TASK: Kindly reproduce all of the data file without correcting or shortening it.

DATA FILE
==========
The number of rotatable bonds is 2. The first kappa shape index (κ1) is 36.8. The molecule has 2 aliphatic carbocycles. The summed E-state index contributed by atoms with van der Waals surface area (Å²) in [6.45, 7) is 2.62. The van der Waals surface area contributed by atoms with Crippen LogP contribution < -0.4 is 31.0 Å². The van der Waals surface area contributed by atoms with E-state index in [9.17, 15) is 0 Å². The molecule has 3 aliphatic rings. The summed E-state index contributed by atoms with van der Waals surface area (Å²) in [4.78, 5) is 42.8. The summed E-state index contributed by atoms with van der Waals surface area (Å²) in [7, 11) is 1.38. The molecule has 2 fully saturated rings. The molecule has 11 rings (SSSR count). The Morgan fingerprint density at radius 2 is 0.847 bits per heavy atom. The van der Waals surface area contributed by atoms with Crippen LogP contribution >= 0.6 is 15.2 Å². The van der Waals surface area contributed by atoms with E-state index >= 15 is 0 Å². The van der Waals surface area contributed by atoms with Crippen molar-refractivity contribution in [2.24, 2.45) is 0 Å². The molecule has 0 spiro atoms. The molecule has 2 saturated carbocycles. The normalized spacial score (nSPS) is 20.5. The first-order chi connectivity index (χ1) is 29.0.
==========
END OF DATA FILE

The number of rotatable bonds is 2. The first kappa shape index (κ1) is 36.8. The molecule has 2 aliphatic carbocycles. The summed E-state index contributed by atoms with van der Waals surface area (Å²) in [6.45, 7) is 2.62. The van der Waals surface area contributed by atoms with Crippen LogP contribution < -0.4 is 31.0 Å². The van der Waals surface area contributed by atoms with E-state index in [9.17, 15) is 0 Å². The molecule has 3 aliphatic rings. The summed E-state index contributed by atoms with van der Waals surface area (Å²) in [4.78, 5) is 42.8. The summed E-state index contributed by atoms with van der Waals surface area (Å²) in [7, 11) is 1.38. The molecule has 2 fully saturated rings. The molecule has 11 rings (SSSR count). The Morgan fingerprint density at radius 2 is 0.847 bits per heavy atom. The van der Waals surface area contributed by atoms with Crippen LogP contribution >= 0.6 is 15.2 Å². The van der Waals surface area contributed by atoms with E-state index >= 15 is 0 Å². The van der Waals surface area contributed by atoms with Crippen molar-refractivity contribution in [2.24, 2.45) is 0 Å². The molecule has 0 spiro atoms. The molecule has 2 saturated carbocycles. The normalized spacial score (nSPS) is 20.5. The first-order chi connectivity index (χ1) is 29.0.